“The Not(s) in the knots speak to me about the less obvious restrictions in everyday life and culture; the dichotomy, the contrast I personally experienced and still do at times. They express boundaries, potential limitations; a reminder that not all is as unassuming as one might think at first glance or encounter. They declare and request caution, reflection, and awareness.”—Chiara-Sophia Coyle
Clicks & Relativity
By Chiara-Sophia Coyle
OAKLAND California—(Weekly Hubris)—April 2019—As an introduction to an upcoming sharing of one of my favorite themes “The Greek Blue,” today I share with you some imagery and thoughts on knots.
What’s in a knot? Skill, certainly. And it doesn’t have to be a Gordian knot to demonstrate complexity in the “tying” or the mastery achieved over time. The term “Gordian knot,” frequently used as a metaphor for challenges faced in a particular situation, is one we may be familiar with, yet more straightforward knots carry their own messages and deserve their own space. Nothing is ever as simple as it appears.
But, to return to Greece: so much blue, so many knots. Knots that served a purpose associated with survival, in one way or another. Growing up, I always felt closer to Mykonos’s fishermen versus the country folk, although I lived, physically, closer to the latter. I was awe-struck from a very early age at the guaranteed precision each and every time I witnessed knot-tying by the fishermen in their everyday pursuits, whether repairing their fishing nets under the blazing sun, sitting in cafés teaching youngsters the technique (who said anything about gender?), or while tying up the “kavo”—the thick rope that secures ferries to the pier—while risking being hit by the heavy weight at the end of the rope as it was thrown down from the bow, regardless of factors such as high winds. Rope and knots made life easier in the absence of more modern solutions.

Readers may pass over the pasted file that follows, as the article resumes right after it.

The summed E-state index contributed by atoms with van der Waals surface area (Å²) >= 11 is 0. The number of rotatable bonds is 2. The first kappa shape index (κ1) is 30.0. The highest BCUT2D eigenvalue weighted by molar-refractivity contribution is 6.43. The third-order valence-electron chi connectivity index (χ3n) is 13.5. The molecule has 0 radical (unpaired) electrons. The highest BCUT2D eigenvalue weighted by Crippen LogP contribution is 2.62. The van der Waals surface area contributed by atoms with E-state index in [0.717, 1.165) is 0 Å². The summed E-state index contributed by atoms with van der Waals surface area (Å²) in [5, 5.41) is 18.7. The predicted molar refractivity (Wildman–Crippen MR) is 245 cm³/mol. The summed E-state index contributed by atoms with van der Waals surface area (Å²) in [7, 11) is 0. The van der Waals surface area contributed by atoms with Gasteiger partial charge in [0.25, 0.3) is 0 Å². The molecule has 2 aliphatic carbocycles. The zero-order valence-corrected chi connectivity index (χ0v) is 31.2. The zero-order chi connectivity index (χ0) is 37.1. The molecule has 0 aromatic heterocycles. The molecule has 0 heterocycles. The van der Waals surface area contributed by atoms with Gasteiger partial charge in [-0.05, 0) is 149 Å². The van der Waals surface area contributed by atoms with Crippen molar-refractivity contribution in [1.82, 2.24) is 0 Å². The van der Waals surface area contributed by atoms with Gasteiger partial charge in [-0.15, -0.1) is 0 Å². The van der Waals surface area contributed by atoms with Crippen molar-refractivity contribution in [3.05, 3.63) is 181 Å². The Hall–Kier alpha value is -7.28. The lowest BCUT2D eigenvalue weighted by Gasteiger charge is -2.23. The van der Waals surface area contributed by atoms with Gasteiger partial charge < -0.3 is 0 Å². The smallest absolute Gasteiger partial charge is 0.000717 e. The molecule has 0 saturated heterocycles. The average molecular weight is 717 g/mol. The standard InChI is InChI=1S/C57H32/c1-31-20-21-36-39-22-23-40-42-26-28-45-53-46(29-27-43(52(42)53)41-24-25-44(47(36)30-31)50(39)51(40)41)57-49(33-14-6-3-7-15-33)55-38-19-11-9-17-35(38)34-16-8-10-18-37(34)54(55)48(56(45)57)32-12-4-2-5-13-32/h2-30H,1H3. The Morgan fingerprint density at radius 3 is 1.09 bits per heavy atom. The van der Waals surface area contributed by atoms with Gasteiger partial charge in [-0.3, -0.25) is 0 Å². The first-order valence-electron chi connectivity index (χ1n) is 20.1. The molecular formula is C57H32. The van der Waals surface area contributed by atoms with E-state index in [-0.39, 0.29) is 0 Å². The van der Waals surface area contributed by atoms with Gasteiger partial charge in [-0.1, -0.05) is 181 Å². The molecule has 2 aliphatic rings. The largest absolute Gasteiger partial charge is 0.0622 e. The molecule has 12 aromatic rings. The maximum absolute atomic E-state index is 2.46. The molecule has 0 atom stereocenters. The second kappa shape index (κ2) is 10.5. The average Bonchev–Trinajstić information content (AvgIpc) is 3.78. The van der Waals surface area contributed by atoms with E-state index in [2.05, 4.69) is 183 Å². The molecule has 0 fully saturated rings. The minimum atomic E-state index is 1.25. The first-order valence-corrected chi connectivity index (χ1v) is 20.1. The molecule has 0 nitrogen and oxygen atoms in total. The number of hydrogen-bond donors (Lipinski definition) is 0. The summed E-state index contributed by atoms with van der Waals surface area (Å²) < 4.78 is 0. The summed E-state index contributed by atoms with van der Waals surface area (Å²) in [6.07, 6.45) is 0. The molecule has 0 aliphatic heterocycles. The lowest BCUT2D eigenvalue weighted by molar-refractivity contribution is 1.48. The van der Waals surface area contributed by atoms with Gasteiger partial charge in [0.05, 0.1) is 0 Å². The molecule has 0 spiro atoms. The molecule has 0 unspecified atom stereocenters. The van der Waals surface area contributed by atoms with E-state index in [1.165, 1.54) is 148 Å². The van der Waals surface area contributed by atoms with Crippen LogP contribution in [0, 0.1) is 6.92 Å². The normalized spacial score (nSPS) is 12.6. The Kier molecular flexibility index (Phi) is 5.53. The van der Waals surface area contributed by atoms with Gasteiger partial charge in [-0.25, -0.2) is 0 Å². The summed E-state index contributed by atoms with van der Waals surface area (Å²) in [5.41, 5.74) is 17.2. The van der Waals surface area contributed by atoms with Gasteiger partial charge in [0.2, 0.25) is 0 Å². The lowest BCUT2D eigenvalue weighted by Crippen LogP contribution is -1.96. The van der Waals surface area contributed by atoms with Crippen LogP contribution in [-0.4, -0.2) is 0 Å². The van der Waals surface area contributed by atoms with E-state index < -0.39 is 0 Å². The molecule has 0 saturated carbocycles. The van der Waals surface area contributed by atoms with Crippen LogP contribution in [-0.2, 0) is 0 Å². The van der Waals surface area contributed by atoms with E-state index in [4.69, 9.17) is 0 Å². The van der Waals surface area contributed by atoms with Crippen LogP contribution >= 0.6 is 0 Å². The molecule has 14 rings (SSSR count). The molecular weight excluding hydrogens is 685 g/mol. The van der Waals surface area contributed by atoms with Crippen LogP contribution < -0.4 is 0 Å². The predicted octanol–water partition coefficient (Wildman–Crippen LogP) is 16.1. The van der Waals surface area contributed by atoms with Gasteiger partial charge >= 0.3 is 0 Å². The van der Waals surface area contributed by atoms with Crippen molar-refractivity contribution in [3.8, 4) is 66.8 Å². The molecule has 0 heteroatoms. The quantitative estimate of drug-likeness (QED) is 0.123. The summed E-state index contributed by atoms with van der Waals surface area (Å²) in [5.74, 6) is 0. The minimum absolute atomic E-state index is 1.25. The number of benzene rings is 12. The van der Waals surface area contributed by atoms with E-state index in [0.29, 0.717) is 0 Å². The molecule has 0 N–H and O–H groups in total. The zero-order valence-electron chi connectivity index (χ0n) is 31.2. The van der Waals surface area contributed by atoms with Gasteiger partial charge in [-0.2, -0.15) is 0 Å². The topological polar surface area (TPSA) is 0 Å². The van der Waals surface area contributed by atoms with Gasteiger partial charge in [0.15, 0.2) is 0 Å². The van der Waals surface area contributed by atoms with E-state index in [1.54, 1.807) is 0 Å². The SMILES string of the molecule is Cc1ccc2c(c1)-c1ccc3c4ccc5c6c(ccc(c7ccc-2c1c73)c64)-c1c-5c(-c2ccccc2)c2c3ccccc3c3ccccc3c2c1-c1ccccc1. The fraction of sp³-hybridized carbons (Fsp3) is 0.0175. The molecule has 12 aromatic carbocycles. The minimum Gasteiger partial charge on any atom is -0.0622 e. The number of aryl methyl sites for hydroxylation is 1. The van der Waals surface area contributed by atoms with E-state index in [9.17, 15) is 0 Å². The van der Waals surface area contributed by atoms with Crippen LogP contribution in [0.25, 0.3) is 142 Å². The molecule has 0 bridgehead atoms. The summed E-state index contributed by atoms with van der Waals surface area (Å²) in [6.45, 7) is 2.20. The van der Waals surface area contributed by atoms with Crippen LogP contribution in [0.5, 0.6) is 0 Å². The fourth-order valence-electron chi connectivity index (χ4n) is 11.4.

For me, one of the interesting “collaterals” about the knot images shared here is that I have a very clear recollection not only of where each image was shot, the weather conditions prevailing, who I was with (or not) . . . but, even more: what is still very alive for me is the emotional space I was in each time, for each knot, and the mood-memories that surfaced (more conscious or not) when each photograph was taken.
The “Not(s)” in the knots speak to me about the less obvious restrictions in everyday life and culture; the dichotomy, the contrast I personally experienced and still do at times. They express boundaries, potential limitations; they are a reminder that not all is as unassuming as one might think at first glance or encounter. They declare and request caution, reflection, and awareness.
So . . . “Knots and Not(s) in the midst of my Greek Blue.”